Lunch will be provided.
Pre-regstration required. Please email us with your name and academic affiliation.
This workshop will discuss an ongoing project entitled "Digital Knowledge Sharing," which involves repatriating digitized archival materials to Native American communities across North America. We are fortunate to be living in an exciting historical moment when Native American communities are revitalizing their languages and cultures with great success at the same time that digital technology allows archives to share valuable ethnographic materials that were removed from the communities long ago and have not been returned until now. The focus of the discussion will be the role more than 100 Penn undergraduates played in building a database containing more than 6,000 traditional Iroquois names. It is an example of how DH scholarship can benefit Native communities for generations to come and help overcome the historical distrust that has characterized the relationship between scholars and indigenous communities for the last century. More broadly, the workshop will ask how digital humanities can strengthen public history programs and, in doing so, create new job opportunities for graduate students beyond the academy's walls.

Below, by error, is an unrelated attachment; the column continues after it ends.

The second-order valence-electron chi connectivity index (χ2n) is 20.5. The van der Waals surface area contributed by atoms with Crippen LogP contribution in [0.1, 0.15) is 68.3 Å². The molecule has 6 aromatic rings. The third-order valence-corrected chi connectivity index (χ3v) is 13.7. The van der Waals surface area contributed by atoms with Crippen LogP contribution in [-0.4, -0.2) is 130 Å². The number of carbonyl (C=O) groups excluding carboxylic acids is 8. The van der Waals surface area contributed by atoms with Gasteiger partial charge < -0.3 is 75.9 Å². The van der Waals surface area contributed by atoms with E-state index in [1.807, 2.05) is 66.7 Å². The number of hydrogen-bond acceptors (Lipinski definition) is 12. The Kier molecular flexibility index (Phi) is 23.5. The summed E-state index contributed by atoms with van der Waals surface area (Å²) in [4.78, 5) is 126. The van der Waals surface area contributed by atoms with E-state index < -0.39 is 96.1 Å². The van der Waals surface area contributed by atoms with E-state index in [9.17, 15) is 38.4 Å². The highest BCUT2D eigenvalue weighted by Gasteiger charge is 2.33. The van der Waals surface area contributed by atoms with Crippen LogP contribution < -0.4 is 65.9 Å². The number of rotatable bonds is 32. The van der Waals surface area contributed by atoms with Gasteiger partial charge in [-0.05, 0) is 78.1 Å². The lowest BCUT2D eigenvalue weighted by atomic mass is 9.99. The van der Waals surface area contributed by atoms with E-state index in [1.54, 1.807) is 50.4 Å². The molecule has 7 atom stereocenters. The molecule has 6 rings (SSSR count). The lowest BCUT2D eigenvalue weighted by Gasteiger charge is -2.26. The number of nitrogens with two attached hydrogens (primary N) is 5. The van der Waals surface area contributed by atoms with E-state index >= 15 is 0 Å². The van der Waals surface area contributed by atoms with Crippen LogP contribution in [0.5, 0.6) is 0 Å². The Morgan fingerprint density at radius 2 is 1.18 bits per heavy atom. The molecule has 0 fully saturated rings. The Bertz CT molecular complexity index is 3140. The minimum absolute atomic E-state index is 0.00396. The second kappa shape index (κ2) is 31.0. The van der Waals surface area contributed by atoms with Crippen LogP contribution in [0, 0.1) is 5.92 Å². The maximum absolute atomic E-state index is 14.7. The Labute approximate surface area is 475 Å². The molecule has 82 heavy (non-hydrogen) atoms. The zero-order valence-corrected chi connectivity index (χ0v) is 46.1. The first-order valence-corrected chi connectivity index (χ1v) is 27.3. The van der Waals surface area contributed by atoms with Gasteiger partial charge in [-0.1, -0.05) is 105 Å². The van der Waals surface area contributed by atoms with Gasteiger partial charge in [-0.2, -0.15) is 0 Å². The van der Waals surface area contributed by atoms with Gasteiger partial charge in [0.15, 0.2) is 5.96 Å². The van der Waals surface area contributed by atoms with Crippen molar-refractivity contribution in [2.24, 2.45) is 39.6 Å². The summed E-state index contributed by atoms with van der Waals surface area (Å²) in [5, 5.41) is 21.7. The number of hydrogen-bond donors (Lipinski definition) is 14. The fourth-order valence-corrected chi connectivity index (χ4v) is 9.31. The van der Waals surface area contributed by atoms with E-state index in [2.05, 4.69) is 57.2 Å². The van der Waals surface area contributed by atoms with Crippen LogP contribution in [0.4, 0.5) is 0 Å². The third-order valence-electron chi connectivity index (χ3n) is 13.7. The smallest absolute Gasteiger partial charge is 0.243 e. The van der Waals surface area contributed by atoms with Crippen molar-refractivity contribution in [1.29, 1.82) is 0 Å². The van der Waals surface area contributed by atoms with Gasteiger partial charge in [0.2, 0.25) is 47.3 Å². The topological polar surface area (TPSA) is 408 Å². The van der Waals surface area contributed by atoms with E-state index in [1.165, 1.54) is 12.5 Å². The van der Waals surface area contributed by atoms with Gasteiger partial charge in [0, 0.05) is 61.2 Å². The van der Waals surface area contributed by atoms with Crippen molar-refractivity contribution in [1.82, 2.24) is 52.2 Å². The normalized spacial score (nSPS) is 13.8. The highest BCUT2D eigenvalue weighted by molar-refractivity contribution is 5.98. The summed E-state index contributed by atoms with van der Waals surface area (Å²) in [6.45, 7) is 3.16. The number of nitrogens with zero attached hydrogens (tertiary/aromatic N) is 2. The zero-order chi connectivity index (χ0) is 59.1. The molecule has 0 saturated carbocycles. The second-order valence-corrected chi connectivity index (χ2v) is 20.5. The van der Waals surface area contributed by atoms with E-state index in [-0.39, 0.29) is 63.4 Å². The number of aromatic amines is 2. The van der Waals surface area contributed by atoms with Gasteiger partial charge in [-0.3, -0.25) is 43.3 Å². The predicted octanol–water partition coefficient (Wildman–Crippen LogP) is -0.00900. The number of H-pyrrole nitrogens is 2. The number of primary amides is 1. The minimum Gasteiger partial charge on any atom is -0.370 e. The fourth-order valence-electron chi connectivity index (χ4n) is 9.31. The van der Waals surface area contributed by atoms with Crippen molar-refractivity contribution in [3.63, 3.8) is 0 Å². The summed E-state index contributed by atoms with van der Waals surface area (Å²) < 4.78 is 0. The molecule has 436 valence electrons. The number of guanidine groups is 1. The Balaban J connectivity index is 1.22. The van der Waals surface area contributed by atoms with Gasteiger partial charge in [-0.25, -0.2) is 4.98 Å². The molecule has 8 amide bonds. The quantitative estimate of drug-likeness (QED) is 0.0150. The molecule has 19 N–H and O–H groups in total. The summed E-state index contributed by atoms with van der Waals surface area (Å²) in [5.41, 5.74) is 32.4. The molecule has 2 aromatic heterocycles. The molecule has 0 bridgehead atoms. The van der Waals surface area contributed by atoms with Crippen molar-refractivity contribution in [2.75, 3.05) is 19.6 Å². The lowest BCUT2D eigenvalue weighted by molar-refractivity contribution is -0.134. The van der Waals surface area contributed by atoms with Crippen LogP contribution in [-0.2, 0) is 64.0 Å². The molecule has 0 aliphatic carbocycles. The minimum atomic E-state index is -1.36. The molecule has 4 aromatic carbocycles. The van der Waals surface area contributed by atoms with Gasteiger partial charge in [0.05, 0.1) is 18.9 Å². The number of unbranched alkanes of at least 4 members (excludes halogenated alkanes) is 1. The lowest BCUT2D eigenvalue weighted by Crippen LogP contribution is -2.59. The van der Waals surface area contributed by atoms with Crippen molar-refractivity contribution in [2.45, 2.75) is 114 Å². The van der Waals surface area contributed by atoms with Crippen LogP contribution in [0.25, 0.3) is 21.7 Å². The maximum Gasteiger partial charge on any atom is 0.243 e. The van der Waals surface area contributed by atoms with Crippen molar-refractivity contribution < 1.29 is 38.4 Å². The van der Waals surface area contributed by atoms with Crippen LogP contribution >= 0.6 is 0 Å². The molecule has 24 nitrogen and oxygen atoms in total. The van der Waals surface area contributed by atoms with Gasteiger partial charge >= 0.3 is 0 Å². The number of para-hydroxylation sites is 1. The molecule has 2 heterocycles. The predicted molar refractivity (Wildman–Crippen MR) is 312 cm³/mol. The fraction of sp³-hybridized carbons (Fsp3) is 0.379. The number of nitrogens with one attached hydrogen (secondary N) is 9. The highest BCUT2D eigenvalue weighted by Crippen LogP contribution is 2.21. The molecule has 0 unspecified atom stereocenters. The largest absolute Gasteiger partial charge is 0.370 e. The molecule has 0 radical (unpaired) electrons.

Tim Powell is a faculty member in the Religious Studies department at Penn, where he specializes in Native American culture. He is also the Director of the Center for Native American and Indigenous Research at the American Philosophical Society, in downtown Philadelphia. He has received more than $2 million in grant funding at the APS to repatriate digitized archival documents to indigenous communities for language preservation and cultural revitalization.